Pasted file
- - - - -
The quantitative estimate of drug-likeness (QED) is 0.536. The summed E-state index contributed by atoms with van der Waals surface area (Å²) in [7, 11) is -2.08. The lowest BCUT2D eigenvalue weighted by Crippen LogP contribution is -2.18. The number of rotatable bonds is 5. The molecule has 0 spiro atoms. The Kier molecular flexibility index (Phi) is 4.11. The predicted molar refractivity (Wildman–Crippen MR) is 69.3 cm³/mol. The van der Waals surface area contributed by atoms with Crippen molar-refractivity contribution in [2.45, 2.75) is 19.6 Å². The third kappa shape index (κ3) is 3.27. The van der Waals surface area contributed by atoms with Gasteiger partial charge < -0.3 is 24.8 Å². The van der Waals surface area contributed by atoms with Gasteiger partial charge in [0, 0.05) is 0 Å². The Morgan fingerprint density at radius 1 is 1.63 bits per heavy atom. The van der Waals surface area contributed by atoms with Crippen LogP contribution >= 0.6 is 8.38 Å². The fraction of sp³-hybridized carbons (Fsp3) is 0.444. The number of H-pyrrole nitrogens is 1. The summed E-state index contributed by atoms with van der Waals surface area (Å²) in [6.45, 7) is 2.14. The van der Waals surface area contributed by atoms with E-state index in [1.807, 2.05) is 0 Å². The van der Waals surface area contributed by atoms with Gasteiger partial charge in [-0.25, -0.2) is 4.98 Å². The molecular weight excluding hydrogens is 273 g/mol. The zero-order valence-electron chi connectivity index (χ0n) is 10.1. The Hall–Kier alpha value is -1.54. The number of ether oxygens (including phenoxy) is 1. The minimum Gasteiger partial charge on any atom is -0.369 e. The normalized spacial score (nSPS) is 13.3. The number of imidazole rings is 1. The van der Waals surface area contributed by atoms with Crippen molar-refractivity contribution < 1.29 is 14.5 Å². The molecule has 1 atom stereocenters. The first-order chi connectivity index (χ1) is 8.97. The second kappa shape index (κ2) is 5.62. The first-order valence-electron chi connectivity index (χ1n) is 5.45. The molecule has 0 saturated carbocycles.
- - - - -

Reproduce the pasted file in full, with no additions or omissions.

The quantitative estimate of drug-likeness (QED) is 0.536. The summed E-state index contributed by atoms with van der Waals surface area (Å²) in [7, 11) is -2.08. The lowest BCUT2D eigenvalue weighted by Crippen LogP contribution is -2.18. The number of rotatable bonds is 5. The molecule has 0 spiro atoms. The Kier molecular flexibility index (Phi) is 4.11. The predicted molar refractivity (Wildman–Crippen MR) is 69.3 cm³/mol. The van der Waals surface area contributed by atoms with Crippen molar-refractivity contribution in [2.45, 2.75) is 19.6 Å². The third kappa shape index (κ3) is 3.27. The van der Waals surface area contributed by atoms with Gasteiger partial charge < -0.3 is 24.8 Å². The van der Waals surface area contributed by atoms with Gasteiger partial charge in [0, 0.05) is 0 Å². The Morgan fingerprint density at radius 1 is 1.63 bits per heavy atom. The van der Waals surface area contributed by atoms with Crippen LogP contribution >= 0.6 is 8.38 Å². The fraction of sp³-hybridized carbons (Fsp3) is 0.444. The number of H-pyrrole nitrogens is 1. The summed E-state index contributed by atoms with van der Waals surface area (Å²) in [6.45, 7) is 2.14. The van der Waals surface area contributed by atoms with E-state index in [1.807, 2.05) is 0 Å². The van der Waals surface area contributed by atoms with Gasteiger partial charge in [-0.25, -0.2) is 4.98 Å². The molecular weight excluding hydrogens is 273 g/mol. The zero-order valence-electron chi connectivity index (χ0n) is 10.1. The Hall–Kier alpha value is -1.54. The number of ether oxygens (including phenoxy) is 1. The minimum Gasteiger partial charge on any atom is -0.369 e. The normalized spacial score (nSPS) is 13.3. The number of imidazole rings is 1. The van der Waals surface area contributed by atoms with Crippen molar-refractivity contribution < 1.29 is 14.5 Å². The molecule has 1 atom stereocenters. The first-order chi connectivity index (χ1) is 8.97. The second kappa shape index (κ2) is 5.62. The first-order valence-electron chi connectivity index (χ1n) is 5.45. The molecule has 0 saturated carbocycles.